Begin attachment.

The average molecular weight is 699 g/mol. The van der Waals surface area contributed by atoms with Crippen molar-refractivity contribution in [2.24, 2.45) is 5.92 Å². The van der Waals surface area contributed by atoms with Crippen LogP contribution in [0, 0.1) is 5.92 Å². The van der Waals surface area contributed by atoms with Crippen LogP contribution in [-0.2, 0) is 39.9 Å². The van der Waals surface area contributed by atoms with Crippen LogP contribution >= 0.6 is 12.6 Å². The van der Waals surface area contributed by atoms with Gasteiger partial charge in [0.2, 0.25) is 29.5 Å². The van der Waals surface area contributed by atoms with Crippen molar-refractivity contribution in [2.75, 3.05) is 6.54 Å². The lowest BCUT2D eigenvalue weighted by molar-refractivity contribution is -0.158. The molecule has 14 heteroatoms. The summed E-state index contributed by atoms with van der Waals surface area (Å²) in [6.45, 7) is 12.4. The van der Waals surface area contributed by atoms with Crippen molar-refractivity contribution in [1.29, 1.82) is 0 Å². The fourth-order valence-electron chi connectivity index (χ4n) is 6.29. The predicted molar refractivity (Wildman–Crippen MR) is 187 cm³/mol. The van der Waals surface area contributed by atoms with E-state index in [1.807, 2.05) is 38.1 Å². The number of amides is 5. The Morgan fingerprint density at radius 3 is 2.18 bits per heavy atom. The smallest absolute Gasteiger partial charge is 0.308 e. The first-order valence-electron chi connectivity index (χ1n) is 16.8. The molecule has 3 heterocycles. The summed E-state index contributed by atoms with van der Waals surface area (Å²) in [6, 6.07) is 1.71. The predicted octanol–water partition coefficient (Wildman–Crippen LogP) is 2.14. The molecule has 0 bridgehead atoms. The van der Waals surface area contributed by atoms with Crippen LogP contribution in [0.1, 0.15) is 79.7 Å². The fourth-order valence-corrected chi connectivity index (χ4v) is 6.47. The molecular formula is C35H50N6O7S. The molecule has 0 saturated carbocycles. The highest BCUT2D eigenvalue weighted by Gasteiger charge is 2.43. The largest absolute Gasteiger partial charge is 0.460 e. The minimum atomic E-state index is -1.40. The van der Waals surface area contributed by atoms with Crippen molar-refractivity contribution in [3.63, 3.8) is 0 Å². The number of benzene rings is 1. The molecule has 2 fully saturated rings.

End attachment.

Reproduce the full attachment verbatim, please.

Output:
The average molecular weight is 699 g/mol. The van der Waals surface area contributed by atoms with Crippen molar-refractivity contribution in [2.24, 2.45) is 5.92 Å². The van der Waals surface area contributed by atoms with Crippen LogP contribution in [0, 0.1) is 5.92 Å². The van der Waals surface area contributed by atoms with Crippen LogP contribution in [-0.2, 0) is 39.9 Å². The van der Waals surface area contributed by atoms with Crippen LogP contribution >= 0.6 is 12.6 Å². The van der Waals surface area contributed by atoms with Gasteiger partial charge in [0.2, 0.25) is 29.5 Å². The van der Waals surface area contributed by atoms with Crippen molar-refractivity contribution in [2.75, 3.05) is 6.54 Å². The lowest BCUT2D eigenvalue weighted by molar-refractivity contribution is -0.158. The molecule has 14 heteroatoms. The summed E-state index contributed by atoms with van der Waals surface area (Å²) in [6.45, 7) is 12.4. The van der Waals surface area contributed by atoms with Crippen molar-refractivity contribution in [1.29, 1.82) is 0 Å². The fourth-order valence-electron chi connectivity index (χ4n) is 6.29. The predicted molar refractivity (Wildman–Crippen MR) is 187 cm³/mol. The van der Waals surface area contributed by atoms with E-state index in [1.807, 2.05) is 38.1 Å². The number of amides is 5. The Morgan fingerprint density at radius 3 is 2.18 bits per heavy atom. The smallest absolute Gasteiger partial charge is 0.308 e. The first-order valence-electron chi connectivity index (χ1n) is 16.8. The molecule has 3 heterocycles. The summed E-state index contributed by atoms with van der Waals surface area (Å²) in [6, 6.07) is 1.71. The predicted octanol–water partition coefficient (Wildman–Crippen LogP) is 2.14. The molecule has 0 bridgehead atoms. The van der Waals surface area contributed by atoms with Crippen LogP contribution in [0.1, 0.15) is 79.7 Å². The fourth-order valence-corrected chi connectivity index (χ4v) is 6.47. The molecular formula is C35H50N6O7S. The molecule has 0 saturated carbocycles. The highest BCUT2D eigenvalue weighted by Gasteiger charge is 2.43. The largest absolute Gasteiger partial charge is 0.460 e. The minimum atomic E-state index is -1.40. The van der Waals surface area contributed by atoms with Crippen molar-refractivity contribution in [3.63, 3.8) is 0 Å². The number of benzene rings is 1. The molecule has 2 fully saturated rings.